Essex Research Group

Computational Simulation of Biomolecular Systems

Ollie Melling

My research focuses on designing and implementing methods to allow the protonation states of certain titratable sites to vary during a classical MD simulation. Typically, the vast majority of biomolecular simulations are setup by first assigning a fixed protonation state both to all the protein residues and also any ligands present. While this assumption is reasonable in most cases, in situations where the pKa of a ligand is near the pH of the total system (typically biological pH), restricting residues and ligands to both a single protonation and tautomeric state can prevent relevant configurations from being sampled. As a result, calculated properties such as binding free energies are likely to be incorrect.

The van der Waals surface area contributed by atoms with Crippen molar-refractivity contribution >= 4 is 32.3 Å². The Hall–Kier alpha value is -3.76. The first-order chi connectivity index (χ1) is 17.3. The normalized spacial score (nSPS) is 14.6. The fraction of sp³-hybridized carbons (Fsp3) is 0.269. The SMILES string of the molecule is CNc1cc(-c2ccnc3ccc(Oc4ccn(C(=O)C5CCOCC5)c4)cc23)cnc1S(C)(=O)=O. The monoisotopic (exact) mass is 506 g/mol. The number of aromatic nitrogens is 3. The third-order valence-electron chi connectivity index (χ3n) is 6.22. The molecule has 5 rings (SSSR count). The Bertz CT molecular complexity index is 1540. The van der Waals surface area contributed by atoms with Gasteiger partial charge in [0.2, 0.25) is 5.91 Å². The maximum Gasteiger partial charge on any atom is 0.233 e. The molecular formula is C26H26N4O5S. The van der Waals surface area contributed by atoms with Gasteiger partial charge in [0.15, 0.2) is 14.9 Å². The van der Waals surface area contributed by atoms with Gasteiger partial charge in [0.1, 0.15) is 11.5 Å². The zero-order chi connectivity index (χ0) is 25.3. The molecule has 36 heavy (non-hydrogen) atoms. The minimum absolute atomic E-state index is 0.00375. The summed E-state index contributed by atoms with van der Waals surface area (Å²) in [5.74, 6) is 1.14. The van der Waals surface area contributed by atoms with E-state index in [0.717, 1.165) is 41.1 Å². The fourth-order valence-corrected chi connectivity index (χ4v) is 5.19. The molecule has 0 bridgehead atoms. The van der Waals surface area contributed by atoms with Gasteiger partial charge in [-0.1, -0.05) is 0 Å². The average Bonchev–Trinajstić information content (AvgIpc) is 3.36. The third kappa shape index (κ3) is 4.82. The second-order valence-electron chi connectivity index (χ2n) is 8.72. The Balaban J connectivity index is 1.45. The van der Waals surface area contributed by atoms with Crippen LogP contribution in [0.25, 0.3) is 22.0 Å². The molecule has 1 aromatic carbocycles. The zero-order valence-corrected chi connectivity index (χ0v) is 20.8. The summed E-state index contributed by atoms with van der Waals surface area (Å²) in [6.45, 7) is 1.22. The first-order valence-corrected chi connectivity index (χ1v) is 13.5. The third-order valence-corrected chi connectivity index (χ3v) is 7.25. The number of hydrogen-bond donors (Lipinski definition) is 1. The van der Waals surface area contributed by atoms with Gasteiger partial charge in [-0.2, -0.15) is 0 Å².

There are a number of existing methods that can be used to sample from a semi-grand canonical ensemble, Non-equilibrium Candidate Monte Carlo (NCMC) is the one that I will be applying initially to this problem of dynamic protonation state sampling. Short NCMC switching trajectories can be used to gradually either turn or or turn off a proton before the final configuration is subjected to an acceptance test. This will allow pre-defined titratable sites, primarly on ligands and certain residues (e.g. histidine), to potentially change their protonation state at regular intervals.